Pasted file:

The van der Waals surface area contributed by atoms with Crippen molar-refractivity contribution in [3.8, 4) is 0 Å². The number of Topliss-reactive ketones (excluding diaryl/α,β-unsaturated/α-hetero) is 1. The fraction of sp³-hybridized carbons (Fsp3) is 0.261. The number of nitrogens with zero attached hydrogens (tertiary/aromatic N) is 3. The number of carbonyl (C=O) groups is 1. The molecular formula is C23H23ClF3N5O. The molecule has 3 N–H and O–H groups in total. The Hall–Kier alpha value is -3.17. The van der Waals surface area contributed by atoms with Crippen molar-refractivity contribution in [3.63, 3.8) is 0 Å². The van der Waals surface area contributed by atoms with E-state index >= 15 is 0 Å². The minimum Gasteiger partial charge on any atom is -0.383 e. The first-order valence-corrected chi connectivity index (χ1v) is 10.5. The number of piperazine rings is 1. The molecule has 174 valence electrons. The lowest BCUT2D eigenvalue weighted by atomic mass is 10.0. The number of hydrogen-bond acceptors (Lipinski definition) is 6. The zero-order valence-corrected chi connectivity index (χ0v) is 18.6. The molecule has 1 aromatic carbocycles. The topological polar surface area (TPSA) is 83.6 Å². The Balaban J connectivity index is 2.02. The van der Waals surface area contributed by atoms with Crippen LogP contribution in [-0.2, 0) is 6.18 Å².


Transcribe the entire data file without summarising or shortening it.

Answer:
The van der Waals surface area contributed by atoms with Crippen molar-refractivity contribution in [3.8, 4) is 0 Å². The number of Topliss-reactive ketones (excluding diaryl/α,β-unsaturated/α-hetero) is 1. The fraction of sp³-hybridized carbons (Fsp3) is 0.261. The number of nitrogens with zero attached hydrogens (tertiary/aromatic N) is 3. The number of carbonyl (C=O) groups is 1. The molecular formula is C23H23ClF3N5O. The molecule has 3 N–H and O–H groups in total. The Hall–Kier alpha value is -3.17. The van der Waals surface area contributed by atoms with Crippen molar-refractivity contribution in [3.63, 3.8) is 0 Å². The van der Waals surface area contributed by atoms with E-state index >= 15 is 0 Å². The minimum Gasteiger partial charge on any atom is -0.383 e. The first-order valence-corrected chi connectivity index (χ1v) is 10.5. The number of piperazine rings is 1. The molecule has 174 valence electrons. The lowest BCUT2D eigenvalue weighted by atomic mass is 10.0. The number of hydrogen-bond acceptors (Lipinski definition) is 6. The zero-order valence-corrected chi connectivity index (χ0v) is 18.6. The molecule has 1 aromatic carbocycles. The topological polar surface area (TPSA) is 83.6 Å². The Balaban J connectivity index is 2.02. The van der Waals surface area contributed by atoms with Crippen LogP contribution in [-0.2, 0) is 6.18 Å².